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ATLANTA — The Cardinals will stay with 13 pitchers when they play an interleague series against the Texas Rangers at Arlington, Texas this weekend, and one of them, for most of the series, will be righthander Carlos Martinez.

Martinez returned to St. Louis after pitching two innings on a minor-league rehab outing Wednesday, was examined Thursday and was to fly to Dallas to meet the team, which was to arrive after midnight Friday morning.

Since Martinez, recovering from a shoulder strain, was slated to have two days off, he isn’t likely to be activated until Saturday, the first day he would be able to pitch.

The Cardinals probably have four bullpen options with whom to make a pitching move to accommodate Martinez’s removal from the injured list.

Righthander Giovanny Gallegos might have been that guy a couple of weeks ago, but he has struck out 29 hitters in 17 innings since being brought up and is gaining favor. Dominic Leone, who has an option left, had gained some traction by striking out six in his last three scoreless innings before Thursday night, when he allowed a homer and saw his ERA climb to 8.02.

Veteran righthander Luke Gregerson, just off the injured list, hadn’t been scored on in three games before allowing four hits and two runs in two-thirds of an inning Thursday. And lefthander Tyler Webb has held lefthanded hitters to an .083 average (two for 24), but manager Mike Shildt, perhaps indicating that two lefthanded relievers might not be necessary (Andrew Miller is the other), noted that Martinez gets lefthanded batters out.

“He’s got a lot of different weapons for both sides of the plate and he can get the ball on the ground, so he can come in with runners on base and get a ground-ball double play,” said Shildt.

For the last 15 games of the 2018 season, Martinez, because of his weak shoulder, pitched strictly in relief, gaining five saves and posting a 1.47 ERA.

Martinez had three rehab outings at Memphis, one at Springfield and one at Peoria and was scored on in only one of them, covering 6 2/3 innings.

“He’s checked all the boxes,” said Shildt. “He’s a two-time All-Star that proved he could do the job out of the bullpen last year.”

• BOX SCORE: Braves 10, Cardinals 2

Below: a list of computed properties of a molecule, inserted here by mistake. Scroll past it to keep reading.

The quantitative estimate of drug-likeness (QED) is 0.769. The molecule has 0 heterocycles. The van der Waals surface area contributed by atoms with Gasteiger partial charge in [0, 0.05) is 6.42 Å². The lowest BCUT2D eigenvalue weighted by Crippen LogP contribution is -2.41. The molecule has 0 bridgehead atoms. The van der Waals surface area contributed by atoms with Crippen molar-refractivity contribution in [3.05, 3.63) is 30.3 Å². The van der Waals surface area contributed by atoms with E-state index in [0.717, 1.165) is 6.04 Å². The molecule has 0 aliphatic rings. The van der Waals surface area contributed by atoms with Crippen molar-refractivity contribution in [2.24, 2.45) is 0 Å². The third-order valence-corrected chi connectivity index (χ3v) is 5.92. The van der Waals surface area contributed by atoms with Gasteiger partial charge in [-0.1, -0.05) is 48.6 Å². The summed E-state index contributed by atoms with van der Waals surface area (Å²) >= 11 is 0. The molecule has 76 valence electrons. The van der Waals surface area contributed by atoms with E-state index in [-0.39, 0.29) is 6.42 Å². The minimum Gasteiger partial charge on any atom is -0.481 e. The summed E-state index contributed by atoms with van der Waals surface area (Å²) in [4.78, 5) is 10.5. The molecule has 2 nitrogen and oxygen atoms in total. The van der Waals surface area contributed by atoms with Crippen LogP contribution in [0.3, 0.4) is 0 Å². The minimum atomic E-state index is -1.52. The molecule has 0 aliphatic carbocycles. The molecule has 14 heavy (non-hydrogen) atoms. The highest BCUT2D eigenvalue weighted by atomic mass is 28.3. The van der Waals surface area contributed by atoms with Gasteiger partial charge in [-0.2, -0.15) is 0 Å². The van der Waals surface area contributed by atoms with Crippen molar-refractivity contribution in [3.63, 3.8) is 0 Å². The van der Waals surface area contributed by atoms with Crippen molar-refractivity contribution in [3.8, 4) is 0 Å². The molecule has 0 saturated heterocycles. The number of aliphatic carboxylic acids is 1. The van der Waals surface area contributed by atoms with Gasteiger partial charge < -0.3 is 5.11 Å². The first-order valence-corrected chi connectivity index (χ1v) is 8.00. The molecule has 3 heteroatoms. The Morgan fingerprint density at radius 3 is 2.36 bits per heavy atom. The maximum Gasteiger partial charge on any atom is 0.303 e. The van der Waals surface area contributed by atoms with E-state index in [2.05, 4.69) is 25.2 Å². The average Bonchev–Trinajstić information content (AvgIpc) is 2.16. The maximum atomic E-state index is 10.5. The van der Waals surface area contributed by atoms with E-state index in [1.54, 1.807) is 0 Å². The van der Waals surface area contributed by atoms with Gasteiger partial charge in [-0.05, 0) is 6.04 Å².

Martinez, who is near the middle of a five-year contract that takes him through 2021, has said he wants to start before the season is over, although Shildt said the bullpen will be where he will pitch for now.

“I don’t want to pigeon-hole ourselves and say, ‘No, (starting) will never happen,’ because you never know. But (starting) is not in our immediate plans,” Shildt said.


Miles Mikolas will return to the scene of the crime, in a manner of speaking, Friday night.

A Texas Rangers starter in 2014, the Cardinals righthander allowed a career-high 10 runs in six innings, including three home runs, on Aug. 13, 2014 as the Rangers lost to Tampa Bay 10-1. That was Mikolas’ last start at home for Texas before he would sign on with the Yomiuri Giants of the Japanese League for three years after the 2014 season.

“I made it through six innings, though,” said Mikolas, smiling at the memory. “A couple of unfortunate swings.”

But there will be no particular “I’ll show you guys” motive for Mikolas on Friday when he pitches. “It’s not super high on my list of things to do,” he said Thursday.

“One of the guys who was there then, (pitching coach Mike) Maddux, has seen me grow over that time. The Rangers were interested in me when I came back, so they’re super-aware of the progress I’d made. I have tremendous respect for the organization.

“They were the ones who kind of allowed me to go to Japan in the first place. I was actually bought out of my contract in Texas by the (Yomiuri) Giants. I wasn’t really unceremoniously released, as many people think.”

The Japanese team bought Mikolas and a Texas minor league pitcher in a package deal after Mikolas, then 26, was 2-5 in 10 summertime starts with the Rangers. He was 0-4 with a 13.73 earned run average at Globe Life Park that year.

“It will be nice to get back and take a moment and maybe appreciate it,” Mikolas, now 30, said. “But it’s another game I’ve got to go out and win.”

Mikolas lost 2-1 to Pittsburgh in his previous start and has given up only three earned runs in his past three starts.


In the seven games out of the past 13 when the Cardinals scored one run or none, leadoff man Matt Carpenter, down to .199, reached base just four times in 28 plate appearances and was nothing for 24 in official at-bats.

“But with a lot that we’re looking at, we’re seeing an improvement relative to where he was at the beginning of last year (.140 on May 15),” said Shildt.

Shildt said he was looking forward to a Carpenter surge beginning Thursday when he faced Atlanta’s Julio Teheran, against whom Carpenter was seven for 14 with two homers.


With the Cardinals about to play their first interleague series, Shildt said that Jose Martinez, who has been playing right field, probably would serve as the designated hitter a couple of times and that Harrison Bader, displaced by the consistent hitting of Martinez, would get a couple of starts in center field.

Outfielder Tyler O’Neill, optioned recently to Memphis, hit six homers in less than two weeks in Class AAA, but seems more likely to join the Cardinals in St. Louis on Tuesday for the start of a home stand.

Shildt said that generally an extra player isn’t needed as much as an extra reliever in American League-type games. But Shildt said, “You can’t ignore the fact that (O’Neill) is probably leading Triple-A in homers at the end of two weeks.”

Rick Hummel is a Cardinals beat writer for the St. Louis Post-Dispatch.